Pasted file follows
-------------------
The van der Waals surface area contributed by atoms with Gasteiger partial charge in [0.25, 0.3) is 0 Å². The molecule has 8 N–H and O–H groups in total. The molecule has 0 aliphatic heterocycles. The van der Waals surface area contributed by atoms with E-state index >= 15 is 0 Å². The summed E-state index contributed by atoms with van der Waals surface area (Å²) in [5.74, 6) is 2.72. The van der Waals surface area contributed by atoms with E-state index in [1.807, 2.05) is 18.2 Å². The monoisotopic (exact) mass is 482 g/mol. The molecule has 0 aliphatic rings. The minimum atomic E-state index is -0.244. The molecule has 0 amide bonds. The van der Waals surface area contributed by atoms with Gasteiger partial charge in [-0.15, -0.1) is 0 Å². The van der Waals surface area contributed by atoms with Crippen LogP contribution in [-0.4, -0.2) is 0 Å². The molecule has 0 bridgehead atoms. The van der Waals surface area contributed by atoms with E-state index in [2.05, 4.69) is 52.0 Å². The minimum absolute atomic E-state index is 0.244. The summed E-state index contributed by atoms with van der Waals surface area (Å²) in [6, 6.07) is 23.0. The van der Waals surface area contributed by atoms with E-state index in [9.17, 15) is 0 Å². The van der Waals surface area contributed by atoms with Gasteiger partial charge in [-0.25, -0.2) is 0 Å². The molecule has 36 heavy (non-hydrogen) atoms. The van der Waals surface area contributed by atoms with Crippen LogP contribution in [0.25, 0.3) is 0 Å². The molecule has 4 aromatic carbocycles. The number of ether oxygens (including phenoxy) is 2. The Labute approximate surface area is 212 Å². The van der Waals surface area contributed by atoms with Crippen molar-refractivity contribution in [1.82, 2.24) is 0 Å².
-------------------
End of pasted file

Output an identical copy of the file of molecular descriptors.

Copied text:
The van der Waals surface area contributed by atoms with Gasteiger partial charge in [0.25, 0.3) is 0 Å². The molecule has 8 N–H and O–H groups in total. The molecule has 0 aliphatic heterocycles. The van der Waals surface area contributed by atoms with E-state index >= 15 is 0 Å². The summed E-state index contributed by atoms with van der Waals surface area (Å²) in [5.74, 6) is 2.72. The van der Waals surface area contributed by atoms with E-state index in [1.807, 2.05) is 18.2 Å². The monoisotopic (exact) mass is 482 g/mol. The molecule has 0 aliphatic rings. The minimum atomic E-state index is -0.244. The molecule has 0 amide bonds. The van der Waals surface area contributed by atoms with Gasteiger partial charge in [-0.15, -0.1) is 0 Å². The van der Waals surface area contributed by atoms with Crippen LogP contribution in [-0.4, -0.2) is 0 Å². The molecule has 0 bridgehead atoms. The van der Waals surface area contributed by atoms with E-state index in [2.05, 4.69) is 52.0 Å². The minimum absolute atomic E-state index is 0.244. The summed E-state index contributed by atoms with van der Waals surface area (Å²) in [6, 6.07) is 23.0. The van der Waals surface area contributed by atoms with E-state index in [9.17, 15) is 0 Å². The van der Waals surface area contributed by atoms with Gasteiger partial charge in [-0.25, -0.2) is 0 Å². The molecule has 36 heavy (non-hydrogen) atoms. The van der Waals surface area contributed by atoms with Crippen LogP contribution in [0.25, 0.3) is 0 Å². The molecule has 4 aromatic carbocycles. The number of ether oxygens (including phenoxy) is 2. The Labute approximate surface area is 212 Å². The van der Waals surface area contributed by atoms with Crippen molar-refractivity contribution in [1.82, 2.24) is 0 Å².